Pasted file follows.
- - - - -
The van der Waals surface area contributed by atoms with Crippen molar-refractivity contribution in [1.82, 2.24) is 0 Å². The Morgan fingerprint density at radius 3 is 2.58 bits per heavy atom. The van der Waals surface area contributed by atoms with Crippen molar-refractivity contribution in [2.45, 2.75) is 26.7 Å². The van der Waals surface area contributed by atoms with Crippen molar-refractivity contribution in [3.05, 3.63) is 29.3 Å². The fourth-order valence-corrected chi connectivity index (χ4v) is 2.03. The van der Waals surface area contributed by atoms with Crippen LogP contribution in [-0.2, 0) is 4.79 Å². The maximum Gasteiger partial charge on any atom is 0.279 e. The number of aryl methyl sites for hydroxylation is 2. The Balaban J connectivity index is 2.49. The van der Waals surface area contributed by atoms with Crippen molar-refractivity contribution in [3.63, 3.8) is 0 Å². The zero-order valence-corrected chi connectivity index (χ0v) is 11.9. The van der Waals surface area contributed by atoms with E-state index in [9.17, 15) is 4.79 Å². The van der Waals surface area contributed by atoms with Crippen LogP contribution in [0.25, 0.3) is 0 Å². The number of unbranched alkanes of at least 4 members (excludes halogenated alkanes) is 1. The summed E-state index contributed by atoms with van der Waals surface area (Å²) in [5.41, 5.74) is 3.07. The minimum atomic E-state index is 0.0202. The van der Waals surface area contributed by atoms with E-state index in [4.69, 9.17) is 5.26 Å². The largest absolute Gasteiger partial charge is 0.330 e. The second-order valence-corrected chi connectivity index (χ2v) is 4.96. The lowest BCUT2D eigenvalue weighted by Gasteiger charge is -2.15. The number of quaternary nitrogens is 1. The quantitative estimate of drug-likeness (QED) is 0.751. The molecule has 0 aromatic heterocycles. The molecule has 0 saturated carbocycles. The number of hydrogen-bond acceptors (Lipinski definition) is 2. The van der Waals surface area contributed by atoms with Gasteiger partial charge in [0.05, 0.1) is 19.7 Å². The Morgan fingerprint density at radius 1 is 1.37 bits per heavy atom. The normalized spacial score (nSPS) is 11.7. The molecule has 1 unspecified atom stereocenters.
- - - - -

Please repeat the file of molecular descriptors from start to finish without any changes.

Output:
The van der Waals surface area contributed by atoms with Crippen molar-refractivity contribution in [1.82, 2.24) is 0 Å². The Morgan fingerprint density at radius 3 is 2.58 bits per heavy atom. The van der Waals surface area contributed by atoms with Crippen molar-refractivity contribution in [2.45, 2.75) is 26.7 Å². The van der Waals surface area contributed by atoms with Crippen molar-refractivity contribution in [3.05, 3.63) is 29.3 Å². The fourth-order valence-corrected chi connectivity index (χ4v) is 2.03. The van der Waals surface area contributed by atoms with Crippen LogP contribution in [-0.2, 0) is 4.79 Å². The maximum Gasteiger partial charge on any atom is 0.279 e. The number of aryl methyl sites for hydroxylation is 2. The Balaban J connectivity index is 2.49. The van der Waals surface area contributed by atoms with Crippen molar-refractivity contribution in [3.63, 3.8) is 0 Å². The zero-order valence-corrected chi connectivity index (χ0v) is 11.9. The van der Waals surface area contributed by atoms with E-state index in [9.17, 15) is 4.79 Å². The van der Waals surface area contributed by atoms with Crippen LogP contribution in [0.25, 0.3) is 0 Å². The number of unbranched alkanes of at least 4 members (excludes halogenated alkanes) is 1. The summed E-state index contributed by atoms with van der Waals surface area (Å²) in [5.41, 5.74) is 3.07. The minimum atomic E-state index is 0.0202. The van der Waals surface area contributed by atoms with E-state index in [4.69, 9.17) is 5.26 Å². The largest absolute Gasteiger partial charge is 0.330 e. The second-order valence-corrected chi connectivity index (χ2v) is 4.96. The lowest BCUT2D eigenvalue weighted by Gasteiger charge is -2.15. The number of quaternary nitrogens is 1. The quantitative estimate of drug-likeness (QED) is 0.751. The molecule has 0 aromatic heterocycles. The molecule has 0 saturated carbocycles. The number of hydrogen-bond acceptors (Lipinski definition) is 2. The van der Waals surface area contributed by atoms with Gasteiger partial charge in [0.05, 0.1) is 19.7 Å². The Morgan fingerprint density at radius 1 is 1.37 bits per heavy atom. The normalized spacial score (nSPS) is 11.7. The molecule has 1 unspecified atom stereocenters.